Next, you must understand how different boot characteristics affect their function. Soles are a good place to start. In general, the stiffer the sole, the rougher the terrain it is intended for. Relatively stiff soles protect your feet (bottoms and edges), bite into slopes or loose rocks, and are (usually) heavier than soft soles. But on relatively flat terrain, stiff soles are harder to use in our normal heel -to-toe walking gait. This makes us tire a little quicker than softer soled boots would. Plus, our knees take more punishment because the stiff soles cause slight jerking motion as our foot rolls from heel-to-toe. Softer soles accommodate this motion more and produce a smoother heel-to-toe transition.

The edges of boot soles are just as important as their overall stiffness. Sharp toe, heel and side edges will help you climb, descend, and traverse steep hillsides. Rounded edges will tend to slip on slopes. In combination with the shape of the sole, the stiffness also affects how well you deal with slopes. Very pliable (soft) soles are not meant for steep slopes because they bend when only one edge is in contact with a sloped surface. The result is the well-known foot "roll." Stiffer soles are meant to maintain their shape if only one edge (toe, heel or side) is in contact with a steep surface. But softer soles are much easier to use on relatively flat ground, where their ability to "roll" over the surface is an advantage.

The softness of a sole’s surface is also important. Softer material sticks better on slick surfaces. Harder sole materials will bite better when just the edges are used. So your hard, stiff mountain boots will tend to slide on any slick, flat surface – like wet rocks or ice. The softer soles of trail boots are better on slick surfaces. I have found out the hard way that my hard-soled mountain boots are not good for winter walking in my neighborhood. Even with carbide screws embedded in the soles, I still slip on icy roads. I have found that my winter snow-pacs, with their wide, soft rubber soles are great for icy roads – something I should have figured out by reading, and not having to fall several times on the ice.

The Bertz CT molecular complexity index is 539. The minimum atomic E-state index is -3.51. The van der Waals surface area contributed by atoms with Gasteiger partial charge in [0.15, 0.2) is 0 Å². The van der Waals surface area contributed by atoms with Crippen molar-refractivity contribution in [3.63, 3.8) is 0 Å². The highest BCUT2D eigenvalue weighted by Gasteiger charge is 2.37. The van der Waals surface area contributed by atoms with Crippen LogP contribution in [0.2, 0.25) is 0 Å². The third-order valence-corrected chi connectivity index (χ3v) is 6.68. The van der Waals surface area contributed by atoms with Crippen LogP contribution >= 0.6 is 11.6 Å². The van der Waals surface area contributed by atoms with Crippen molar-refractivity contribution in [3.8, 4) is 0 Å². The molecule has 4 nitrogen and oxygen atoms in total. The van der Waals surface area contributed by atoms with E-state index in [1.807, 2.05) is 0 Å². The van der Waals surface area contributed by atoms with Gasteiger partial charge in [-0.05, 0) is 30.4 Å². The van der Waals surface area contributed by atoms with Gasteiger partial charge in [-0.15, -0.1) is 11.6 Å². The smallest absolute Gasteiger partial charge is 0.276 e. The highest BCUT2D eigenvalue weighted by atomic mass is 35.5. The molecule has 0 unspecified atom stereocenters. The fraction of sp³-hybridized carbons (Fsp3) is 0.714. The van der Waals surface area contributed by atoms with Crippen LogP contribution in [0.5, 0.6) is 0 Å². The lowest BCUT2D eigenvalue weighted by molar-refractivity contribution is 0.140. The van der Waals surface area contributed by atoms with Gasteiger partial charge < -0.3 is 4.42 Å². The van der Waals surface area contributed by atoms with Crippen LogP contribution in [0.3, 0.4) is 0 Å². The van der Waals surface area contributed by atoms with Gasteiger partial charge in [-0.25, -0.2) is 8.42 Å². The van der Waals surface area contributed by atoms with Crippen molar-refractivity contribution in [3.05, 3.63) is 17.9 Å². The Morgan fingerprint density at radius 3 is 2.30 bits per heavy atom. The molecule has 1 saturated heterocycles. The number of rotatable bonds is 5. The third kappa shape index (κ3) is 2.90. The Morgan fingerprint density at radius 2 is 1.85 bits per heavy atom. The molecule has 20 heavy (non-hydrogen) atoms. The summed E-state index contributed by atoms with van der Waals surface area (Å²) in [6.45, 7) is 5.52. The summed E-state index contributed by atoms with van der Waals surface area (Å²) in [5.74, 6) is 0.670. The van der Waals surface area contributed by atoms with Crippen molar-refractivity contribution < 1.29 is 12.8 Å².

The height and construction of the upper part of a boot mainly aids the function of the sole, although these also influence how much protection your feet get. Low-cut boots usually have soft soles, and the combination suits trail walking. Forces are mainly straight down and somewhat forward and backward, but the walking motion is mainly accomplished by swinging our legs and not by pushing with tremendous force – like when climbing.

For climbing, stiff soles are more appropriate to give us a better traction. Stiff soles should be paired with stiff, higher uppers, or sometimes, with very stiff, medium-height uppers. This is because a stiff sole that bites into steep, loose hillside well should be aided by uppers that spread the resulting force from your foot to at least above your ankle, and better yet to mid-calf. A stiff, all-leather ten-inch boot with a stiff sole lets you bite into slopes and spread the applied force from the bottom of your foot to ten inches up your calf. A four-inch upper would spread the same force only four inches up and would tire you out sooner, likely cause more slippage and blisters, and be more likely to result in losing your footing. There are some six to eight-inch boots made of hard, synthetic polymer materials (similar to plastic) which make up for their shorter height by being very stiff. Some of these boots are even less likely to let your foot "roll" on steep hillsides than ten-inch, all-leather boots because they are so stiff. Serious mountain climbers use the stiffest of these boot types for obvious reasons. In the past fifteen years or so, numerous softer versions of these boots have been designed for use by less demanding outdoor enthusiasts. The basic rules for uppers are: 1) The steeper, more off-trail the route, and the more weight you will carry, the more you need a higher and/or a stiffer boot upper. 2) The more on-trail and flatter the ground, and the less weight you will carry, the shorter and softer the boot uppers you can by with.